A 57-year-old black woman with a history of dialysis-dependent end-stage renal disease, diabetes mellitus (DM), hypertension, diastolic congestive heart failure, and chronic bronchitis was admitted to Howard University Hospital (Washington, DC) for acute chest pain and shortness of breath. During her hospital stay the dermatology team was consulted for evaluation of two 1.6-cm teardrop-shaped, yellow-white-chalky plaques noted in the center of an atrophic, hyperpigmented, shiny, contracted split-thickness skin graft (STSG) on the right posterior forearm (Figure 1). Twenty years prior, the patient received STSGs on the right and left forearm secondary to caustic burns. Two months before the current admission she noticed 2 adjacent teardrop-shaped white plaques within the center of the STSG on the right forearm. At a 3-month follow-up, she had developed more lesions within both graft sites of the bilateral forearm. There was no notable pruritus associated with the lesions.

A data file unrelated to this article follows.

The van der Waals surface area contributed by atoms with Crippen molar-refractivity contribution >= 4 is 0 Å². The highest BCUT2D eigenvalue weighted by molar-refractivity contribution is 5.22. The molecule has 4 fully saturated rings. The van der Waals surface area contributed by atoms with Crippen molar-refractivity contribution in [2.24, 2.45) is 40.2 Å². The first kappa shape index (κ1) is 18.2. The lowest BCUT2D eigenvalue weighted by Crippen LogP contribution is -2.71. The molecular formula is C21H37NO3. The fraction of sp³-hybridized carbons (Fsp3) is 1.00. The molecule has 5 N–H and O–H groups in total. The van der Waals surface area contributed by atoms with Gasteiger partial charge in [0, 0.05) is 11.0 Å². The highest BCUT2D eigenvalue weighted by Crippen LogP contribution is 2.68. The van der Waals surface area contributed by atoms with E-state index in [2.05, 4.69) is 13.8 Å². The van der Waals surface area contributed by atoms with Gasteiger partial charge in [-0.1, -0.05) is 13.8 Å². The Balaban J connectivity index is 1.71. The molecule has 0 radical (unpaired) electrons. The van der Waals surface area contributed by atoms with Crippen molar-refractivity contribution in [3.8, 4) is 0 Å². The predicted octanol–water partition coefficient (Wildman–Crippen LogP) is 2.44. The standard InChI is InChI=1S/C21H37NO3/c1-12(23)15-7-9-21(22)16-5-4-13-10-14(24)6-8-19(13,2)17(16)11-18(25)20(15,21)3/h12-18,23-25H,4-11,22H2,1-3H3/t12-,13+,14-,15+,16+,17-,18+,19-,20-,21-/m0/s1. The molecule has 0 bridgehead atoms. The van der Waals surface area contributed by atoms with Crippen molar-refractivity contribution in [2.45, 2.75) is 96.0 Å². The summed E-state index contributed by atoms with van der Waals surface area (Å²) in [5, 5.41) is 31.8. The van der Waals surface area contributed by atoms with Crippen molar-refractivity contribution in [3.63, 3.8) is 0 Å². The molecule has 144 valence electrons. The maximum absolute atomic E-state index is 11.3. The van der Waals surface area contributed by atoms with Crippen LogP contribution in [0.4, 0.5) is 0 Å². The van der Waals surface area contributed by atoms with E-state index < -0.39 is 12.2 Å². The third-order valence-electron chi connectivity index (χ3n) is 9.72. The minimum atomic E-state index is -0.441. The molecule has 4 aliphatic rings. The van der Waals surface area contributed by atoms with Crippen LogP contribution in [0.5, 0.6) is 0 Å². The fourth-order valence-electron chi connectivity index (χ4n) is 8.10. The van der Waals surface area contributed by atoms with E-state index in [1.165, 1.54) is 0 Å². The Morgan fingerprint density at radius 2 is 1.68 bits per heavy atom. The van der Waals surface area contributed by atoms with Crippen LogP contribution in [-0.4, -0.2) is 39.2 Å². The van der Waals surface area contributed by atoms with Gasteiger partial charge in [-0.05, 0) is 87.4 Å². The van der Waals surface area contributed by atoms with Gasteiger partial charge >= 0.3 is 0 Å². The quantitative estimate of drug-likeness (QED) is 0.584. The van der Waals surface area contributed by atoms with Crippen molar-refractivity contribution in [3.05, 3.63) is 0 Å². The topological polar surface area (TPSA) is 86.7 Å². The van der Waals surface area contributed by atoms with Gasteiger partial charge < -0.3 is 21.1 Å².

A 4-mm punch biopsy showed an orthokeratotic plug with basophilic inflammatory debris adjacent to acanthotic epidermis, necrotic basophilic debris at the superficial dermis with epidermal canals extending from the base of the lesion superiorly, and transepidermal elimination of elastic fibers (Figure 2A). A Verhoeff-van Gieson stain revealed the necrotic basophilic debris located in the superficial dermis admixed with a cluster of black wavy elastic fibers establishing the identity of the perforating substance (Figure 2B). Masson trichrome stain revealed loss of collagen structure within the aggregate of elastic fibers adjacent to the epidermis and no collagen within epidermal canals (Figure 2C). These histopathologic findings together with the clinical presentation were consistent with a diagnosis of acquired perforating dermatosis (APD).